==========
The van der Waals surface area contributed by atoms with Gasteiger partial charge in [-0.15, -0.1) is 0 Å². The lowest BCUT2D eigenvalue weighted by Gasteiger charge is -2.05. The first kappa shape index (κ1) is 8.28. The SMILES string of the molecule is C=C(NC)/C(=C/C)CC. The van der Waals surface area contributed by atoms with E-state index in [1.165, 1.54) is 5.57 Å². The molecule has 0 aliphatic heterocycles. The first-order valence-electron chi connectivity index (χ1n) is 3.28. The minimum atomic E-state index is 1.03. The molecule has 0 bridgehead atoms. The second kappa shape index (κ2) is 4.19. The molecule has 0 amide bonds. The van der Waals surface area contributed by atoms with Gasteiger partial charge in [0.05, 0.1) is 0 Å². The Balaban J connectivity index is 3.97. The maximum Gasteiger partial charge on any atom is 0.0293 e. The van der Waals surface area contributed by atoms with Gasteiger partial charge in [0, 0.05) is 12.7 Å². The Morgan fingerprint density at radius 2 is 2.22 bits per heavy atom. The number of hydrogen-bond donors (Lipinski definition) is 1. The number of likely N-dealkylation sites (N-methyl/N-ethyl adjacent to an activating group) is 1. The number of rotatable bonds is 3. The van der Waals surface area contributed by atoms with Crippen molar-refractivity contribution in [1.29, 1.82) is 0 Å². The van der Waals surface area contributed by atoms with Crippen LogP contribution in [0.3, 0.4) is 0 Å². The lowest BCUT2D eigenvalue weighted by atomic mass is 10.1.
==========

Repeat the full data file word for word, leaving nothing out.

The van der Waals surface area contributed by atoms with Gasteiger partial charge in [-0.15, -0.1) is 0 Å². The lowest BCUT2D eigenvalue weighted by Gasteiger charge is -2.05. The first kappa shape index (κ1) is 8.28. The SMILES string of the molecule is C=C(NC)/C(=C/C)CC. The van der Waals surface area contributed by atoms with E-state index in [1.165, 1.54) is 5.57 Å². The molecule has 0 aliphatic heterocycles. The first-order valence-electron chi connectivity index (χ1n) is 3.28. The minimum atomic E-state index is 1.03. The molecule has 0 bridgehead atoms. The second kappa shape index (κ2) is 4.19. The molecule has 0 amide bonds. The van der Waals surface area contributed by atoms with Gasteiger partial charge in [0.05, 0.1) is 0 Å². The Balaban J connectivity index is 3.97. The maximum Gasteiger partial charge on any atom is 0.0293 e. The van der Waals surface area contributed by atoms with Gasteiger partial charge in [0, 0.05) is 12.7 Å². The Morgan fingerprint density at radius 2 is 2.22 bits per heavy atom. The number of hydrogen-bond donors (Lipinski definition) is 1. The number of likely N-dealkylation sites (N-methyl/N-ethyl adjacent to an activating group) is 1. The number of rotatable bonds is 3. The van der Waals surface area contributed by atoms with Crippen molar-refractivity contribution in [1.29, 1.82) is 0 Å². The van der Waals surface area contributed by atoms with Crippen LogP contribution in [0.3, 0.4) is 0 Å². The lowest BCUT2D eigenvalue weighted by atomic mass is 10.1.